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A La Ronde - Paper cuts & embroidery

Rolledpaper work, filigree work, or as it is now known, quilling, was a popular pastime for accomplished young ladies in the late 18th/early 19th centuries. The first known forms of this type of decoration, which is made by decorating items with many, many rolled and pinched or crimped pieces of paper, set in pleasing patterns, date from the 15th and 16th centuries. Predominantly using gold and silver covered paper, filigree work was then used to decorate items with religious significance- pictures of saints etc.- however, shortly after the Reformation in England,when “idolatrous” objects were discouraged, the practice died out. In the mid 17th century the art was revised in England ,and was often used in conjunction with stump work embroidery to decorate mirrors and caskets. In the 18th century it became a popular pastime for young ladies." -

I was in Devon recently and whilst there I visited the National Trust property A La Ronde. It is a unique building. 16 sided it was designed specifically to meet their every creative and human need, by 2 cousins Jane and Mary Parminter in 1796. It's unique of course simply because it was designed/created, inside and out, by two 18th century women but also because of its relationship with light. Every room, one by one, is illuminated by the sun's daily passage; all its inhabitants would need to have done, therefore, in order to be working in the most advantageous conditions during each part of the day, was to move themselves and the art/craft project they were engaged in from room to room to room. So clever, and indeed so necessary at a time when domestic lighting was primitive, glasses were only just becoming commonplace and damaging your eyesight whilst engaged in detailed work was therefore a real possibility.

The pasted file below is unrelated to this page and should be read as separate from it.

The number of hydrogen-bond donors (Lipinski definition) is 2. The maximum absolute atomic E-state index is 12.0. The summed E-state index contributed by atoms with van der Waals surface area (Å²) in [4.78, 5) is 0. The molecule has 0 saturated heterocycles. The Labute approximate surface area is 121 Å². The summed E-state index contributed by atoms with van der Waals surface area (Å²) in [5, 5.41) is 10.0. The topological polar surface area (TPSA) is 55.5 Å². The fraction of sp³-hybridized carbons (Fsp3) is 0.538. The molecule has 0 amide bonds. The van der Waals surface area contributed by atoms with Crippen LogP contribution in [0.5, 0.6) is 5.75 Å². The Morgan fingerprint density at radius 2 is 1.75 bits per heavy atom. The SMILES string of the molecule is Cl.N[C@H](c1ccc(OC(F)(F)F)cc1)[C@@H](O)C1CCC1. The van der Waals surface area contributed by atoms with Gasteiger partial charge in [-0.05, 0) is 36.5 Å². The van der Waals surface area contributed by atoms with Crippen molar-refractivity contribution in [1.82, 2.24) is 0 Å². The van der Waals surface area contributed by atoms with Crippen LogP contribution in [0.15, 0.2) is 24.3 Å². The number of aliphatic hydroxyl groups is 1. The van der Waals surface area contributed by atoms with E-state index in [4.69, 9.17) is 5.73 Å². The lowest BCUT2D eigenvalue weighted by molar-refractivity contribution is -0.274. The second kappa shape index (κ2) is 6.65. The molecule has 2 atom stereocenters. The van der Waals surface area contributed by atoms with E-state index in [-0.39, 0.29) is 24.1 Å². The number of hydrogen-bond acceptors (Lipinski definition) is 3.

And what detailed craft work they did. There's a freeze made of feathers around the top of the walls in one room, they created beautiful curtain pelmets and were of course also fully engaged in the more usual feminine skills of the time such as embroidery. That said even their embroidery is unique for its areas in relief. The first piece I spotted stopped me in my tracks simply for the way it seems to mimic working with embroidered paper (rather than cloth). But perhaps my work with paper is looking to mimic this effect, I just didn't know it because I hadn't seen it yet.

Several pieces like this next one were created through a mix of stitch, paper, fabric and other materials, apparently possibly including moss!

Then I saw the cousins' paper cuts and was truly astounded. Though this piece was hung too high for me to take a clear photograph it was the brilliance of the background against the beige paper cut that first atracted me.

Then, as I'd done whilst viewing the British museum's collection of Mary Delaney's botanical paper cuts (see earlier blog post) I started wondering about the tools they would have had available. It's a natural question of course, I use a scalpel and can buy as many fresh blades as I need in order to always have a sharp point and edge available but what, I wondered, would women of that time really have had to use?

And in the same room I found, at least part of, the answer. A minute pair of scissors:

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